The opinion of the court was delivered by: Marc L. Goldman United States Magistrate Judge
MEMORANDUM OPINION AND ORDER
Plaintiff Ronald Welch seeks judicial review of the Appeals Council's denial of an application to reopen the dismissal of a request for review. Plaintiff seeks remand to the Appeals Council with an instruction that it consider Plaintiff's request for review on the merits. For the reasons set forth below, the action is dismissed for lack of subject matter jurisdiction.
On March 29, 1999, Plaintiff applied for Social Security Disability benefits alleging an onset date of September 13, 1996. (Joint Stip., Ex A at 3.) On February 27, 2002, the ALJ issued an unfavorable decision.
(Id. at 11.) On July 15, 2003, Plaintiff requested that the Appeals Council review the February 27, 2002 unfavorable determination. On July 15, 2003, the Appeals Council remanded the case to the ALJ for further proceedings. (Id. at 17-19.) On August 28, 2003, the ALJ again denied benefits. (Id. at 20-28.)
Plaintiff had 60 days, or until October 27, 2003, to request that the Appeals Council review the August 28, 2003 decision. 20 C.F.R. § 404.968. An untimely request for review will result in the Appeals Council dismissing the request. 20 C.F.R. § 404.971. Plaintiff contends that on September 25, 2003, he faxed to the Appeals Council a request for review. In support of this contention, Plaintiff attached to his pleadings the following documents: (1) a fax cover sheet dated September 25, 2003; (2) a request for review; and (3) a fax transmission log dated September 25, 2003. (Id. at 31 to 33) ("the September 2003 request for review").
There being no action taken on the request for review, on August 9, 2004, Plaintiff faxed a status request to the Appeals Council. (Id. at 39-40) ("the August 2004 status request"). On March 29, 2005, at the request of the Appeals Council, Plaintiff faxed a copy of the September 2003 request for review and the August 2004 status request. (Id. at 34-43.)
On January 13, 2006, the Appeals Council dismissed Plaintiff's request for review, finding that it was not filed within 60 days of the ALJ's unfavorable decision, as required by 20 C.F.R. 404.968(a). The denial states in pertinent part:
The representative, Bill LaTour, faxed a request for review for the claimant to the Appeals Council on March 29, 2005. The request for review is dated September 25, 2003 and a cover sheet dated September 25, 2003 is attached. There is also a "receipt" showing a fax was sent to the Appeals Council on September 25. However, the representative did not submit any clear proof that this particular request for review was faxed to the Appeals Council in a timely manner. (Id. at 44-46.)
On February 7, 2006, Plaintiff faxed a request to the Appeals Council seeking reconsideration of the January 13, 2006 dismissal of his request for review. (Id. at 46-58.) That request was apparently denied on February 20, 2007. (Id. at 60).
On February 23, 2009, Plaintiff faxed a request to reopen the August 2003 unfavorable decision, accompanied by a declaration by attorney Bill LaTour, signed under penalty of perjury, authenticating the September 2003 request for review.*fn1 (Id. at 84-88.) On August 13, 2010, Plaintiff again requested that the Appeals Council reopen the August 2003 unfavorable decision. (Id. at 81-82.) According to the parties, on March 30, 2011, the Appeals Council denied review of the second application for benefits and again denied Plaintiff's request to reopen of the 2003 decision.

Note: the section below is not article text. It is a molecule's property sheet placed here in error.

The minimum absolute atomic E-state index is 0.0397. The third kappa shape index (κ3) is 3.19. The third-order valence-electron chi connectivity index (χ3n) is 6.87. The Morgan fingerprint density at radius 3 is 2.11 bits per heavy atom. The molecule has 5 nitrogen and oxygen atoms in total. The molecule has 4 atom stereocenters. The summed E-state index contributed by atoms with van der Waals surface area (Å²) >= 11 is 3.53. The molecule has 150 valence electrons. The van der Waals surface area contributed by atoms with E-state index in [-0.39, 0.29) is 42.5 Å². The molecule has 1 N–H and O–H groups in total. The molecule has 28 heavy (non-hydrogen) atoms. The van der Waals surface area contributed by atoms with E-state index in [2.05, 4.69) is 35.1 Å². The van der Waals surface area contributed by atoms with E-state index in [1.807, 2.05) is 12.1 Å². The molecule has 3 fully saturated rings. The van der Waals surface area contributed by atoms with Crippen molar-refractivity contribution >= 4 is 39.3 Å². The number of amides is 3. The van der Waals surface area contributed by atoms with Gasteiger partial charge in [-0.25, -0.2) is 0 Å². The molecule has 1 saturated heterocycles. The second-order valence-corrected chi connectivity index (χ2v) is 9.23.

The Social Security Act authorizes judicial review of "any final decision of the Commissioner of Social Security made after a hearing to which he was a party[.]" 42 U.S.C. § 405(g). The Act itself provides that this is the exclusive basis for the district court's jurisdiction to review such decisions. See 42 U.S.C. § 405(h) ("No ... decision of the Commissioner of Social Security shall be reviewed by any person, tribunal, or governmental agency except as herein provided."). "A decision not to reopen a prior, final benefits decision is discretionary and ordinarily does not constitute a final decision; therefore, it is not subject to judicial review." Udd v. Massanari, 245 F.3d 1096, 1098--99 (9th Cir. 2001)) (citing Califano v. Sanders, 430 U.S. 99, 107--09 (1977)).
This general rule is subject to an exception, however, where the claimant raises a "colorable constitutional claim of due process violation that implicates a due process right either to a meaningful opportunity to be heard or to seek reconsideration of an adverse benefits determination." Udd, 245 F.3d at 1099 (citing Sanders, 430 U.S. at 109; Evans v. Chater, 110 F.3d 1480, 1483 (9th Cir. 1997)). A "colorable" constitutional claim is one "that is not wholly insubstantial, immaterial, or frivolous." Udd, 245 F.3d at 1099. As the Supreme Court has explained, this exception exists because "[c]onstitutional questions obviously are unsuited to resolution in administrative hearing procedures, and therefore, access to the courts is essential to the decision of such questions." ...